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Friday, Nov. 27, 2009
Entrepreneurs lack serious support
Japanese innovators hogtied by excessive fear of failure, lack of ambition: foreign experts
By MARIKO KATO
Entrepreneurship must be encouraged more if Japan is to play a key role on the global stage, and foreign entrepreneurs are in a great position to lead the way, experts said at a recent conference in Tokyo.
"Japan has grown too structured, which has been a strength but is now a weakness," said Sanjeev Sinha, president of Sun and Sands Advisors Co., a Japan-based consultancy that advises companies doing business between India and Japan.
"Failure has been a big stigma and there is a lack of institutions for ventures," he said.
The Nov. 20 event at the National Graduate Institute for Policy Studies was part of Global Entrepreneurship Week, a worldwide movement across 85 countries aimed at promoting innovation.
Sinha's views were echoed by Naoto Kan, deputy prime minister and minister of state for science and technology policy.
"Unfortunately we do not yet have an environment in Japan that is suitable for venture companies," Kan said in a video message to the conference.
If Prime Minister Hatoyama is to act on his pledge to cut carbon dioxide levels 25 percent by 2020 compared with 1990 levels, "a great deal of innovation will be necessary," Kan said, referring to clean energy and energy-efficient technologies.
U.S. Ambassador John Roos, who was one of the main speakers at the daylong event, reflected on his experience as a lawyer in Silicon Valley, the hub of venture capitalists in California.
"I think the turning point will be when taking risk is embraced," Roos said.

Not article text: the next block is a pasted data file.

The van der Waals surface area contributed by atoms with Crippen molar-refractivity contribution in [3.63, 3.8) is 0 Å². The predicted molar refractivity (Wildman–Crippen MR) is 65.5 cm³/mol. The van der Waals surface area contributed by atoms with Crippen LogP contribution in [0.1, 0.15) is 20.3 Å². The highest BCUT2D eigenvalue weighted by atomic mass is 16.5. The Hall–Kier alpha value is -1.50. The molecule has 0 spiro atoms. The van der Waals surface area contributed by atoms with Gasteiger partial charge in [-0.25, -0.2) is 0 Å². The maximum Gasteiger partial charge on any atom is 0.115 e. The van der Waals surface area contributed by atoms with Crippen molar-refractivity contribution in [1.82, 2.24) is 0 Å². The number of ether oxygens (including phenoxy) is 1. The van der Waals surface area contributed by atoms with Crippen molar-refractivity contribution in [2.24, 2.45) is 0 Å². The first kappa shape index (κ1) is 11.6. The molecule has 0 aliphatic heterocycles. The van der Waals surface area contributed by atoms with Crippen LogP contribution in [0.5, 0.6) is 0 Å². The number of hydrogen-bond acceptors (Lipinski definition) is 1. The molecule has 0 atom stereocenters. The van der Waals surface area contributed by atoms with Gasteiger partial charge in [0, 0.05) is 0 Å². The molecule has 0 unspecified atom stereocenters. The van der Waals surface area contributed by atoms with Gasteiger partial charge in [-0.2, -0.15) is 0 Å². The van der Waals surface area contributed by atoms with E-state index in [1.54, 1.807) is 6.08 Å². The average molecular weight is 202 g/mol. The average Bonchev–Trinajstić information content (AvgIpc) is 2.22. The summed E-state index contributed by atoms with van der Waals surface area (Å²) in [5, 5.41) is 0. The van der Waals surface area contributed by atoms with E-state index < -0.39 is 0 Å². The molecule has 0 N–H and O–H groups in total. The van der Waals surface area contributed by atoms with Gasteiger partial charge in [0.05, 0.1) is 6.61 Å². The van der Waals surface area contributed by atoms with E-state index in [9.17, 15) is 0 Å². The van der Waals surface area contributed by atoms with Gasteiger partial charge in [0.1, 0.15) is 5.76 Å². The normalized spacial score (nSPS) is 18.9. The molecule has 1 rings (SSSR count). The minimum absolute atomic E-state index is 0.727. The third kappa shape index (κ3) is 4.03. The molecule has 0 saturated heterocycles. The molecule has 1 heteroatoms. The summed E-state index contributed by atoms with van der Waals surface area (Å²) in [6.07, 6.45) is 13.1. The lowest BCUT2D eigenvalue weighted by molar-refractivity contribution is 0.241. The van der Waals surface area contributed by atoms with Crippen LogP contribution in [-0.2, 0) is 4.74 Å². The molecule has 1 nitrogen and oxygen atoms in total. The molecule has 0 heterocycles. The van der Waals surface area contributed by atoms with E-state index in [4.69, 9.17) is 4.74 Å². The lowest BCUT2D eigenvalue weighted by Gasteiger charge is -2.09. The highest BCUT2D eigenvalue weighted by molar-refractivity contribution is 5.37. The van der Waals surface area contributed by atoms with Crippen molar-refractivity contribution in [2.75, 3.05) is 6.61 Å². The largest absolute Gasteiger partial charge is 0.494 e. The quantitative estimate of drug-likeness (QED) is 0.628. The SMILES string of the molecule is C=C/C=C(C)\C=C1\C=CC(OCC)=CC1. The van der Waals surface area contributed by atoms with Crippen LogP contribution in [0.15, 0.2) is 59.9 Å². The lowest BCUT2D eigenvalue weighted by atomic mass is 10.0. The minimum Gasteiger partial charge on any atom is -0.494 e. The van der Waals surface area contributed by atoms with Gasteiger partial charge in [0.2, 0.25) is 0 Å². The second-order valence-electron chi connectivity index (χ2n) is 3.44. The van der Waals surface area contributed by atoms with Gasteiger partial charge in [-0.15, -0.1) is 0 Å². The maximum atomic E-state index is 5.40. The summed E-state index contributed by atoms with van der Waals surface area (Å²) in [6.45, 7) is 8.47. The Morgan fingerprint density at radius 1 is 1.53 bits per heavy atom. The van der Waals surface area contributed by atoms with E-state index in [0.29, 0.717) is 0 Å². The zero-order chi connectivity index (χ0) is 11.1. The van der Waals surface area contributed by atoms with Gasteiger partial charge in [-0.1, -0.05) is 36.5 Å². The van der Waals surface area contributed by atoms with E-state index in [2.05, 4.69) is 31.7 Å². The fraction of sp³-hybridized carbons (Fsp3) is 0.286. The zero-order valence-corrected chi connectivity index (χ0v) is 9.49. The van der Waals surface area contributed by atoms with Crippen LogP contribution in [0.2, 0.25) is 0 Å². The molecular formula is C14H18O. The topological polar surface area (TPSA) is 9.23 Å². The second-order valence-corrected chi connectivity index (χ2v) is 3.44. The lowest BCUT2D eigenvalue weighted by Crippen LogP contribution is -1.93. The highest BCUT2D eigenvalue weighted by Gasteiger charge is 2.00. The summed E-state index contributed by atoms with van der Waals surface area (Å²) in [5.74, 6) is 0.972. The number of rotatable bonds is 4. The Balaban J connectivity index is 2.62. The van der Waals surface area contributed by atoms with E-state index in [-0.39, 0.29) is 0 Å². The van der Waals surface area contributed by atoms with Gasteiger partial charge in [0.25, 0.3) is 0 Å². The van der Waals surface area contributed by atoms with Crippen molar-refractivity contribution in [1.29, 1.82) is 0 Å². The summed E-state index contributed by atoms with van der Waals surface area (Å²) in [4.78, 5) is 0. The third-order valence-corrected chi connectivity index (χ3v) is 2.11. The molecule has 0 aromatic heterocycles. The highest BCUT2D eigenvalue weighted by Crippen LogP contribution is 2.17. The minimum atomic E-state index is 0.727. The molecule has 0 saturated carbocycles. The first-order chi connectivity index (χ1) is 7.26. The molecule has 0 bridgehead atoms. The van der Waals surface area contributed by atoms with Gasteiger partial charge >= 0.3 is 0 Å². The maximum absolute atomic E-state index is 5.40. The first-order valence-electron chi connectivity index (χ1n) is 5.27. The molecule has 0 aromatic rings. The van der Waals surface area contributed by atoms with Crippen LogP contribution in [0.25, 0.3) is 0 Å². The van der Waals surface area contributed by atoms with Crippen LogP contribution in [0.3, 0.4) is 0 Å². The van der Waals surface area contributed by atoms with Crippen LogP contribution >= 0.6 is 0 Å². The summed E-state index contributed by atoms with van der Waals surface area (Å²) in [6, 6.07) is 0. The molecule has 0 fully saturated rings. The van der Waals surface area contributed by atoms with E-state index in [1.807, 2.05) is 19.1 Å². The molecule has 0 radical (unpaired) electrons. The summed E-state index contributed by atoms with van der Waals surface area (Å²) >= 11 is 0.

Japan and U.S. are the two most innovative countries in the world, and thus should lead other countries in solving such global issues as climate change, he said.
To encourage Japan to fully take on that role, Roos has been talking to academic institutions to promote entrepreneurship and companies to encourage employees to start businesses of their own. Promoting entrepreneurialism is one of the priorities of his ambassadorship, he said.
"I'm encouraging them to support entrepreneurs, because ultimately it will benefit Japan in a huge way," Roos said.
"You don't want ideas to be lost. The reality is that a lot of ideas that people come up with don't necessarily fit with the strategic plan of any particular company, so that should not be viewed as the end of that idea, but something that leads to a new company," he said.
Roos named India, China and Israel as the world's current hotbeds of entrepreneurship.
One of the main reasons Japanese shy away from entrepreneurialism is an exaggerated fear of risk, according to Mike Alfant, president and CEO of Fusion Systems Co., an Asia-based IT consulting firm.
"Japanese people tend to overfocus on perceived risk," he said during a panel discussion with Sinha and other foreign entrepreneurs.